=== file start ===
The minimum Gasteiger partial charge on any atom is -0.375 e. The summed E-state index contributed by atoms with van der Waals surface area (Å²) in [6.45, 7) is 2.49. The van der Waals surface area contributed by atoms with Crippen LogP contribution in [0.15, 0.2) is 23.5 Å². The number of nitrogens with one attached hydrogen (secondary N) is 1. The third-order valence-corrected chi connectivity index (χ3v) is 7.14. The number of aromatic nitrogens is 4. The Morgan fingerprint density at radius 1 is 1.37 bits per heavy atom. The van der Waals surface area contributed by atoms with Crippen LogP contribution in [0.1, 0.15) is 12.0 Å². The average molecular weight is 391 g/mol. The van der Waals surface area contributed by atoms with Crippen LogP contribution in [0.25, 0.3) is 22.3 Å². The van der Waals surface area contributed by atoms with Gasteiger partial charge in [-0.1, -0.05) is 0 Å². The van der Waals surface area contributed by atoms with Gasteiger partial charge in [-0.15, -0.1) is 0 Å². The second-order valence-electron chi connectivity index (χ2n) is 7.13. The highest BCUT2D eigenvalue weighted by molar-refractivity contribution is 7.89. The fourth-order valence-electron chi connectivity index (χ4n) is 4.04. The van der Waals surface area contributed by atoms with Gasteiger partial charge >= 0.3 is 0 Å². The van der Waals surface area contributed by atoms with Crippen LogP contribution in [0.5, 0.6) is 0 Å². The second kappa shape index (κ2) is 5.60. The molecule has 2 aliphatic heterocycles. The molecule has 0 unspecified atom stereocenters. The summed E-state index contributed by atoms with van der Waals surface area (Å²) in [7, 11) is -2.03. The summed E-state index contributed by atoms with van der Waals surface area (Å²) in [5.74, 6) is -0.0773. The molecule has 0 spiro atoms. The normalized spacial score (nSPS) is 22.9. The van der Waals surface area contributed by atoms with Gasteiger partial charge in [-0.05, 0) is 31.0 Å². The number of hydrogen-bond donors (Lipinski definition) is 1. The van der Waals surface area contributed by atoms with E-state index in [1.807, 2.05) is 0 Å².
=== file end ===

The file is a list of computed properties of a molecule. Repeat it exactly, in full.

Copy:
The minimum Gasteiger partial charge on any atom is -0.375 e. The summed E-state index contributed by atoms with van der Waals surface area (Å²) in [6.45, 7) is 2.49. The van der Waals surface area contributed by atoms with Crippen LogP contribution in [0.15, 0.2) is 23.5 Å². The number of nitrogens with one attached hydrogen (secondary N) is 1. The third-order valence-corrected chi connectivity index (χ3v) is 7.14. The number of aromatic nitrogens is 4. The Morgan fingerprint density at radius 1 is 1.37 bits per heavy atom. The van der Waals surface area contributed by atoms with Crippen LogP contribution in [0.1, 0.15) is 12.0 Å². The average molecular weight is 391 g/mol. The van der Waals surface area contributed by atoms with Crippen LogP contribution in [0.25, 0.3) is 22.3 Å². The van der Waals surface area contributed by atoms with Gasteiger partial charge in [-0.1, -0.05) is 0 Å². The van der Waals surface area contributed by atoms with Gasteiger partial charge in [-0.15, -0.1) is 0 Å². The second-order valence-electron chi connectivity index (χ2n) is 7.13. The highest BCUT2D eigenvalue weighted by molar-refractivity contribution is 7.89. The fourth-order valence-electron chi connectivity index (χ4n) is 4.04. The van der Waals surface area contributed by atoms with Gasteiger partial charge >= 0.3 is 0 Å². The van der Waals surface area contributed by atoms with Crippen LogP contribution in [0.5, 0.6) is 0 Å². The second kappa shape index (κ2) is 5.60. The molecule has 2 aliphatic heterocycles. The molecule has 0 unspecified atom stereocenters. The summed E-state index contributed by atoms with van der Waals surface area (Å²) in [7, 11) is -2.03. The summed E-state index contributed by atoms with van der Waals surface area (Å²) in [5.74, 6) is -0.0773. The molecule has 0 spiro atoms. The normalized spacial score (nSPS) is 22.9. The van der Waals surface area contributed by atoms with Gasteiger partial charge in [-0.05, 0) is 31.0 Å². The number of hydrogen-bond donors (Lipinski definition) is 1. The van der Waals surface area contributed by atoms with E-state index in [1.807, 2.05) is 0 Å².